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Modeling Mutations to Better Predict Breast Cancer Outcomes
Scientists Using Computers.

Although the disease breast cancer has one general name, the tumors that define it often contain different genetic mutations. In fact, a single tumor can have groups of cells with different mutations that arise naturally as a tumor grows or that occur after exposure to cancer treatments. This is important because certain mutations allow cancer cells to resist therapies and make the cancer more likely to recur. Dr. Christina Curtis, an NIH Director’s Pioneer Awardee, published two papers in Nature Communications and Nature where she applies computer modeling to genetic data from tumors and clinical follow-up data from patients to get a better understanding of the extent of genetic variability in breast cancer tumors before and after treatment.

In the first study, Dr. Curtis used computer models to investigate differences in genetic mutations between a tumor sample taken at diagnosis to one taken after surgery. Patients in this study had untreated tumors prior to surgery or received pre-surgery chemotherapy. Dr. Curtis’s computer modeling showed that genetic differences in breast cancer tumors may be present even before treatment, and in greater numbers than expected. Their data led them to suggest at least two areas of the same tumor should be sampled to accurately identify treatment-induced mutations. They also used the data to find evolutionary factors associated with tumor treatment-resistance, which could lead to better predictions of tumor behavior.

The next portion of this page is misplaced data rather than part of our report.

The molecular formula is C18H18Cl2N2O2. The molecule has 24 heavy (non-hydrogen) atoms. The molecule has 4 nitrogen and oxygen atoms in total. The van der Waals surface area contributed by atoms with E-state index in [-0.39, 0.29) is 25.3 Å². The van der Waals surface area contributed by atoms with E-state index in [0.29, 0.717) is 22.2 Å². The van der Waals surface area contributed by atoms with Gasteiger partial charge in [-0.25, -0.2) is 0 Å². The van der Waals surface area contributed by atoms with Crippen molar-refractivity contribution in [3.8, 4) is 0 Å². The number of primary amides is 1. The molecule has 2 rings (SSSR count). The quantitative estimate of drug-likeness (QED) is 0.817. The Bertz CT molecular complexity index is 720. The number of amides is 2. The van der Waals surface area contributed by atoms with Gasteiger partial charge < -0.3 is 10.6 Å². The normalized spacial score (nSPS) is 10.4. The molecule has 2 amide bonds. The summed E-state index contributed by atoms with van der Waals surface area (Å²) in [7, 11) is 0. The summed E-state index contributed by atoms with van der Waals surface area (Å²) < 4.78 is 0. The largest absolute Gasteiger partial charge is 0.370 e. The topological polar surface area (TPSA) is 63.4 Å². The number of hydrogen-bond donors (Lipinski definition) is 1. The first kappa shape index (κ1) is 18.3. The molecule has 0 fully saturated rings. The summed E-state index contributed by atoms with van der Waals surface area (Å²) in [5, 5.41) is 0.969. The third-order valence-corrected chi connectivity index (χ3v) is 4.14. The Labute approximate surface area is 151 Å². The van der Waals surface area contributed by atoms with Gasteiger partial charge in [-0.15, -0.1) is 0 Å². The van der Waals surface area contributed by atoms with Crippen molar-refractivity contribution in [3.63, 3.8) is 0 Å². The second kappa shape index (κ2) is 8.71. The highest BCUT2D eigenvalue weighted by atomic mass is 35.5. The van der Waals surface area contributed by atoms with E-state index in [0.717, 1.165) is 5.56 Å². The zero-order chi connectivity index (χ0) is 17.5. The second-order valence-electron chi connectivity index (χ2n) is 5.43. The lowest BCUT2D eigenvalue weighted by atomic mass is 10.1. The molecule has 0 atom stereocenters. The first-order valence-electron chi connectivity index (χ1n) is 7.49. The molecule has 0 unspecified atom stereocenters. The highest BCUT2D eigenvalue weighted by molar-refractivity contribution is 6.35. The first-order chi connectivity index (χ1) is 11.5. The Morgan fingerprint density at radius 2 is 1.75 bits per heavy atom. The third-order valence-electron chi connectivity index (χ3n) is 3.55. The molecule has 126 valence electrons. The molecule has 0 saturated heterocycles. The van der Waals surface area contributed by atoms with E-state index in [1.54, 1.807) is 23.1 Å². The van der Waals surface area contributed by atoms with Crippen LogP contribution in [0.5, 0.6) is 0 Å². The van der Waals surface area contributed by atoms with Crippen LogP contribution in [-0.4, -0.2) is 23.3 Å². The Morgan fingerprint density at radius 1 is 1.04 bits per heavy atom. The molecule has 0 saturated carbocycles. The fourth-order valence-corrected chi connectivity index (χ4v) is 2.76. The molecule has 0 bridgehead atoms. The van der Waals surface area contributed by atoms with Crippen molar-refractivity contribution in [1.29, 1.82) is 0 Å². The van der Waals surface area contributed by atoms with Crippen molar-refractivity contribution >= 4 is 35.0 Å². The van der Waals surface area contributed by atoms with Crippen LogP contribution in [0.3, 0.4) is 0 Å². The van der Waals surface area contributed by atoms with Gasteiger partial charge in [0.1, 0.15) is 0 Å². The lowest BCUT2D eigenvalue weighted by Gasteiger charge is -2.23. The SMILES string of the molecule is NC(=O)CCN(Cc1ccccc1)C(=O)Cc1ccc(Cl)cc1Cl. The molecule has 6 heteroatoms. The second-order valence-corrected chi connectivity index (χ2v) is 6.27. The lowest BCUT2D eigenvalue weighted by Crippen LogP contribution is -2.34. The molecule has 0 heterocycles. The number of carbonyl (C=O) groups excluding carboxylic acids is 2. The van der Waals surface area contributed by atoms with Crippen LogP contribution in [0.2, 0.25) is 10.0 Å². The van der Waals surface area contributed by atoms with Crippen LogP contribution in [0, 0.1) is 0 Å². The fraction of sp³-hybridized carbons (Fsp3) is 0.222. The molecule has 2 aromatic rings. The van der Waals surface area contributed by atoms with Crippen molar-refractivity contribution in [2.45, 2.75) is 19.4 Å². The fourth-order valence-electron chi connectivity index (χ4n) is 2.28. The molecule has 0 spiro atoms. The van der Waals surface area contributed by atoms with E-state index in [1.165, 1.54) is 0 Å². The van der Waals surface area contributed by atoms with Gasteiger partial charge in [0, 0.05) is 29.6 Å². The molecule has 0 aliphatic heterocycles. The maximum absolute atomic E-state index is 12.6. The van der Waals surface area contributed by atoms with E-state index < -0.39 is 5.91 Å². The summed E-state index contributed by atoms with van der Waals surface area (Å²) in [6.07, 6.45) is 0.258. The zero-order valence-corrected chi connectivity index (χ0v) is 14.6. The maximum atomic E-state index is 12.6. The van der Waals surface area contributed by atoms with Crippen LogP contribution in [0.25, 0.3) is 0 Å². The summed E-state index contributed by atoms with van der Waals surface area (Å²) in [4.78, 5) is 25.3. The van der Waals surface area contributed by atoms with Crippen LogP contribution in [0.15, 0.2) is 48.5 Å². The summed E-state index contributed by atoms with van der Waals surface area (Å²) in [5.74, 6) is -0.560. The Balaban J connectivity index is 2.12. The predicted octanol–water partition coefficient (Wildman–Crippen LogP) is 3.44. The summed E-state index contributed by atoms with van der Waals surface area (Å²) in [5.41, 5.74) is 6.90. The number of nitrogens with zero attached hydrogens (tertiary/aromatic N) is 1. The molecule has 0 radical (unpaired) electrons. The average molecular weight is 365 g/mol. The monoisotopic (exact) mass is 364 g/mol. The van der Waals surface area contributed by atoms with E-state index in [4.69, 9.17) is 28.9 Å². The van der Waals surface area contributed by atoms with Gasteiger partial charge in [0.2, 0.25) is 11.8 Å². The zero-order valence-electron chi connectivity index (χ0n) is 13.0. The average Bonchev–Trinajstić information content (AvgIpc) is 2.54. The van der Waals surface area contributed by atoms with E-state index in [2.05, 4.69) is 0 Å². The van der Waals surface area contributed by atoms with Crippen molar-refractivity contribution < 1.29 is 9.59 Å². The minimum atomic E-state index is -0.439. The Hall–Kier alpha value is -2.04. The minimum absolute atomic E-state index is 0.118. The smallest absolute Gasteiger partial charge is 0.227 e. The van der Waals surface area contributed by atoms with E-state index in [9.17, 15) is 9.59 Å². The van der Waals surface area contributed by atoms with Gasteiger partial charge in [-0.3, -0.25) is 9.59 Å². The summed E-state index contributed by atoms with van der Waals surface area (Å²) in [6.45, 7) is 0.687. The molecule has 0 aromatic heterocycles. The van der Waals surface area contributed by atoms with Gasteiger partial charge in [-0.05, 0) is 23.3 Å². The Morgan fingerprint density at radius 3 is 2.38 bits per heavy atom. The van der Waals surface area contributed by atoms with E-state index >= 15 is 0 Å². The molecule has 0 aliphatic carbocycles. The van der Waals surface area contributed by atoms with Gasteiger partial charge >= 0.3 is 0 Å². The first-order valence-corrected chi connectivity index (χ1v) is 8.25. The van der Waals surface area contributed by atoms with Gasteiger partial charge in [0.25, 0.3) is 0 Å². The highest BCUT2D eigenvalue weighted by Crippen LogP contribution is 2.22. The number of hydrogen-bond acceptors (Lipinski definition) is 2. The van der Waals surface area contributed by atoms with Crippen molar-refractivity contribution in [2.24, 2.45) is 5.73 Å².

In the second report, Dr. Curtis and colleagues obtained data from over 3,000 breast cancer patients and used findings from her past research to group the cancer patients based on the molecular make-up of their tumors, including their genetic make-up. In doing this, she created the largest breast cancer cohort with both molecular characteristics and long-term follow up data to date. From this cohort, Dr. Curtis’s team discovered four groups of patient tumors that were prone to recurring later in life, up to 20 years after diagnosis. Collectively, these recurrent tumors made up about 26% of the tumors assessed. On the other end of the spectrum, they uncovered a group of breast cancers that rarely recur after five years. These molecular subtypes may help to improve predictions of late stage relapses beyond what is generally possible today, and someday guide treatment recommendations.


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This page last reviewed on September 12, 2023